Clear went back behind the bar with a pissed face. She returned with warm water, served it and stayed planted next to my table with her arms akimbo.
—Have you seen him? —she repeated less friendly.
—How did you know I was looking for the Mayor?
—This is a small place.
—I was at City Hall when you asked for him. I serve breakfast there —she clarified.
—And how it comes you know he was dead when the City Hall even ignored it?
—When I got back here a policeman was commenting the murder.
—It was an accident, he slipped down the mountain.
—An expert mountaineer does not slip off a ravine.
She had her point here, if that was true.
—Let’s assume you’re right, why revenge?
—Wanting to sell the same thing to two different guys is not a good idea —she added enigmatically.
—What thing and what two? —I began to get impatient.
—The gold mining concession, to the Chinese and the Canadians.
—Damn! How do you know that?
—I have… had a friend, a geologist, an American like you. He told me about a few weeks ago.
—I’m not American. Where I can find the geologist?
—He’s not with me anymore.
—I didn’t ask you that.
—I’m not sure. I heard he’s coming out with one of the bitches of the brothel.
—His or the whore’s?
—Fuck Clear, both. And the brothel’s.
She gave me the names and I asked for the bill. When she returned with the change, I inquired why she told all that to me.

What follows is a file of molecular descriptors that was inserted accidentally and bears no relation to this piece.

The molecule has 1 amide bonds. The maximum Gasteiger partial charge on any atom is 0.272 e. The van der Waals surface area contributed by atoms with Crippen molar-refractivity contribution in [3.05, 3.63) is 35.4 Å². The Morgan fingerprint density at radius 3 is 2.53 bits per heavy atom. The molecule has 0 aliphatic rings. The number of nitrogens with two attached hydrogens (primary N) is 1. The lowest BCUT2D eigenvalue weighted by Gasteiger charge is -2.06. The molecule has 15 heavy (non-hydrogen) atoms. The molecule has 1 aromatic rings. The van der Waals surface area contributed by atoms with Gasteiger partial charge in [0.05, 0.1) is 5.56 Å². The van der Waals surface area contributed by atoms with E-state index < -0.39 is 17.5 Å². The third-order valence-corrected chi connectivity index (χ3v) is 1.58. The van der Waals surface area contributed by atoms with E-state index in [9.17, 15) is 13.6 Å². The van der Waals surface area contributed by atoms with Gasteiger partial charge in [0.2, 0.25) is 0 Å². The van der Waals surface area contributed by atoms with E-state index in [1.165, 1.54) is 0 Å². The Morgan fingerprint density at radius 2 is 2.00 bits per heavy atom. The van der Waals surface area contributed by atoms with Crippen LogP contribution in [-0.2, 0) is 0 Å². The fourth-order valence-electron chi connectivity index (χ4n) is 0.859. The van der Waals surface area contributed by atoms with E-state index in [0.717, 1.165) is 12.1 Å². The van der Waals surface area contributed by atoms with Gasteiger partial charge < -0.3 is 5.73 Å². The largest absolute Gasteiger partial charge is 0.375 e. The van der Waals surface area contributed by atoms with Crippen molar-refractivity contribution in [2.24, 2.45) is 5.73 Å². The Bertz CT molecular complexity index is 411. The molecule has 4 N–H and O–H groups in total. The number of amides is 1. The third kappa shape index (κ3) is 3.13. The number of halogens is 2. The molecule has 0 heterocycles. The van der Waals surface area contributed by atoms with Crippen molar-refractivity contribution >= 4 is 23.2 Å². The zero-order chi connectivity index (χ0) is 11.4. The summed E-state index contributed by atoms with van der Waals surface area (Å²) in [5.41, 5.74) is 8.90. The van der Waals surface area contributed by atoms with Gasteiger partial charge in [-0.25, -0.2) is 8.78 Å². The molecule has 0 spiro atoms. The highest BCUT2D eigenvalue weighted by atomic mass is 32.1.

—You look as a good man —she said.
I though to recommend her an ophthalmologist, but I finally kept it for myself.
I was heading to Alcatraz to collect my laptop when a sudden rainstorm blew up the sky in millions of thick drops. I fled soggy from the dry revelations of Clear, and as I ran through the abruptly flooded streets I saw that the water was carrying lots of beetles into the sewers. Apat from them I was the only one crossing that ghost town under the temporal, but I had the necessity to get out and get wet, to discover I was still alive, although if I kept getting into that business, perhaps, in the near future, I could not vaunt of my vital signs. Like the chafers.
My first day at Alcatraz would be also the last. The owner rejected my advance payment for a second day in prison, saying he expected the next morning a contingent of tourists who will fill the hotel for a week.
—I can sleep in a smaller room —I suggested with the humility of a Franciscan in search of penance—, or share a room with someone who doesn’t snore.
Cornered by my objections, he pointed his thumb to a filthy sign; the house reserves the right to refuse admission and permanence.
—Surely someone is paying you this favor.
My guess was right on spot. First he turned white and then blushed like a schoolgirl with moustache.
—Tomorrow morning you leave —he said—. Get away from town; it’s for your sake.
I didn’t know if hugging him or break his jaw. Nor I replied him because I don’t like being rude before lunch. I went up to my cell to pick up the laptop.
Where to go? If I would have been a reasonable fellow, should have go back to my holidays in Porto Alegre and send an e-mail to the company. Instead, I went out to find an internet café. The rain had stopped.
In the “Diula” language in Mali, the term « dugutigui » (chief of the village), literally translated, means: «owner of the village»; «dugu» means village and «tigui», owner. Probably the term is the result of the contraction of «dugu kuntigui» (literally: chief of the village).
I love the touch of humor that you give to the reading.. i’m adicted to it.. can see your personality on it… and don’t think I need an opthalmologist at all.. hh xxx
If you could choose one characteristic that would get you through life, choose a sense of humor…